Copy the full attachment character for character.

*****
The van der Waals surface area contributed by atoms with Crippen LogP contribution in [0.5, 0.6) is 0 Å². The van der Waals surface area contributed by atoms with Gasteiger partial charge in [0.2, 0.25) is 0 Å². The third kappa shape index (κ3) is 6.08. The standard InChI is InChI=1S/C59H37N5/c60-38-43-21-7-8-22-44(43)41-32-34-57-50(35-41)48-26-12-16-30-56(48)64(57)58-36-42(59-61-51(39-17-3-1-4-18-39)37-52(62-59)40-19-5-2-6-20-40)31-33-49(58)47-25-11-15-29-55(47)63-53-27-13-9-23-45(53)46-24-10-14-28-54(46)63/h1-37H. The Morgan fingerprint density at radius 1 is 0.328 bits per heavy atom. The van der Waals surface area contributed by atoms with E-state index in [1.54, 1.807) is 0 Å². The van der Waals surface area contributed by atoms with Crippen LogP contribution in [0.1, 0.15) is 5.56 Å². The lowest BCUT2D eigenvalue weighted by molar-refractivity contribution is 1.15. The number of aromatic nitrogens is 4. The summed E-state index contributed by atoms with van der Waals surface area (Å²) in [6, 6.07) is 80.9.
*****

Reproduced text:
The van der Waals surface area contributed by atoms with Crippen LogP contribution in [0.5, 0.6) is 0 Å². The van der Waals surface area contributed by atoms with Gasteiger partial charge in [0.2, 0.25) is 0 Å². The third kappa shape index (κ3) is 6.08. The standard InChI is InChI=1S/C59H37N5/c60-38-43-21-7-8-22-44(43)41-32-34-57-50(35-41)48-26-12-16-30-56(48)64(57)58-36-42(59-61-51(39-17-3-1-4-18-39)37-52(62-59)40-19-5-2-6-20-40)31-33-49(58)47-25-11-15-29-55(47)63-53-27-13-9-23-45(53)46-24-10-14-28-54(46)63/h1-37H. The Morgan fingerprint density at radius 1 is 0.328 bits per heavy atom. The van der Waals surface area contributed by atoms with E-state index in [1.54, 1.807) is 0 Å². The van der Waals surface area contributed by atoms with Crippen LogP contribution in [0.1, 0.15) is 5.56 Å². The lowest BCUT2D eigenvalue weighted by molar-refractivity contribution is 1.15. The number of aromatic nitrogens is 4. The summed E-state index contributed by atoms with van der Waals surface area (Å²) in [6, 6.07) is 80.9.